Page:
New European destinations inscribed on the UNESCO World Heritage List

After Liverpool was removed from the World Heritage List a few days ago, the World Heritage Committee, which is sitting in China until the end of this month, has registered five new world cultural ...

After a few days ago Liverpool deleted from World Heritage List, The World Heritage Committee, which sits in China by the end of this month, has inscribed five new world cultural landmarks, including one transnational good. As many as four world cultural sites are located in Europe, and the only non-European representative is the područjeimā cultural area in Saudi Arabia.

Transnational location - Large spa cities in Europe

A transnational place “The Great Spa Towns of Europe” includes 11 cities located in seven European countries: Baden bei Wien (Austria), Toplice (Belgium), Františkovy Lázně, Karlovy Vary and Mariánské Lázně (Czech Republic); Vichy (France); Bad Ems, Baden-Baden and Bad Kissingen (Germany), Montecatini Terme (Italy) and the City of Bath (United Kingdom). All of these cities have developed around natural mineral water springs. They testify to the international European spa culture that developed from the early 18th century to the 1930s, which led to the emergence of large international resorts. These places embody a significant exchange of human values ​​and developments in medicine, science and balneology, ie the science that studies methods of treatment with the help of natural mineral waters and sludges.

Cordouan Lighthouse in France

The lighthouse from Cordouan rises on a shallow rocky plateau in the Atlantic Ocean at the mouth of the Gironde, in a very exposed and hostile environment. Built of white limestone blocks at the turn of the 16th and 17th centuries, it was designed by engineer Louis de Foix and remodeled by engineer Joseph Teulère in the late 18th century. A masterpiece of maritime signaling, Cordouan’s monumental tower embodies the great stages of the architectural and technological history of the lighthouse, and was built with the ambition to continue the tradition of famous ancient lighthouses.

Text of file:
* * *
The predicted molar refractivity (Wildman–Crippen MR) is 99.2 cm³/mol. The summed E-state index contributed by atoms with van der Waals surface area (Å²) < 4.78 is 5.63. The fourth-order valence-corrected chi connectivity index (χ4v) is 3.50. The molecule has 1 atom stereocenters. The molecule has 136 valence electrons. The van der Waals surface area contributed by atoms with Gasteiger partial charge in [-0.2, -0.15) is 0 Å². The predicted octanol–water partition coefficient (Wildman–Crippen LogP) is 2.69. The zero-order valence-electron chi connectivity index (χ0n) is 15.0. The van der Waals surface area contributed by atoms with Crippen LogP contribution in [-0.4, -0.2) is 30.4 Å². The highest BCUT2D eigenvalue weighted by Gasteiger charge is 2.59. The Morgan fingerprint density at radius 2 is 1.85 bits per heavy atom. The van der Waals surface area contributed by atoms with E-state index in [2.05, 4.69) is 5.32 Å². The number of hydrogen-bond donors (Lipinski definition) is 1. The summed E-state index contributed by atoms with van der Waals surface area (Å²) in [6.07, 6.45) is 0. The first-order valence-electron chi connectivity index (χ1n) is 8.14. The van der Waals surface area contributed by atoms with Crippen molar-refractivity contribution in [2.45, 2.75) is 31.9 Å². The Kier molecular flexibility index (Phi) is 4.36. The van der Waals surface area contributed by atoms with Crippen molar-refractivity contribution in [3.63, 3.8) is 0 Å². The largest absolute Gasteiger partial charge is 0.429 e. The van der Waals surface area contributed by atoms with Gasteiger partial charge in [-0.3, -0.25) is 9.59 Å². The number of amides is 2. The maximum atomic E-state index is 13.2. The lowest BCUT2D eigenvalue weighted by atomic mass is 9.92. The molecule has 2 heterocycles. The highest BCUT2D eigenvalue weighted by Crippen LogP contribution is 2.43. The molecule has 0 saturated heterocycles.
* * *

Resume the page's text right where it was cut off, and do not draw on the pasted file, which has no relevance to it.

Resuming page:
Mathildenhöhe Darmstadt in Germany

A colony of artists from Darmstadt on the Mathildenhöhe, elevated above the city of Darmstadt in western central Germany, was established in 1897 by Ernst Ludwig, Grand Duke of Hessen, as the center of new reform movements in architecture, arts and crafts. The buildings were created by members of the colony, ie artists, as an experimental early modernist living and working environment. The colony was expanded during successive international exhibitions in 1901, 1904, 1908 and 1914. Today it offers a testament to early modern architecture, urban planning and landscape design, all influenced by the arts and crafts movement and the Viennese Art Nouveau.

A cycle of 14th century frescoes in Padua, Italy

The place consists of eight religious and secular building complexes within the walls of the historic city of Padua. There is a selection of cycles of frescoes painted between 1302 and 1397 by different artists for different types of protectors and within buildings of different functions. Nevertheless, the frescoes maintain the unity of style and content. As a whole, these cycles of frescoes illustrate how over the centuries art has evolved with new creative momentum and an understanding of spatial representation.

It is currently on the UNESCO World Cultural and Natural Heritage List 1125 locations worldwide, of which 51 are in danger.

By the end of the month, we expect that the World Heritage Committee will select new landmarks at its session, because there is no shortage of nominees, after a one-year break due to the coronavirus pandemic. Namely, it will be taken into consideration 39 nominations, of which as many as 31 are cultural landmarks.


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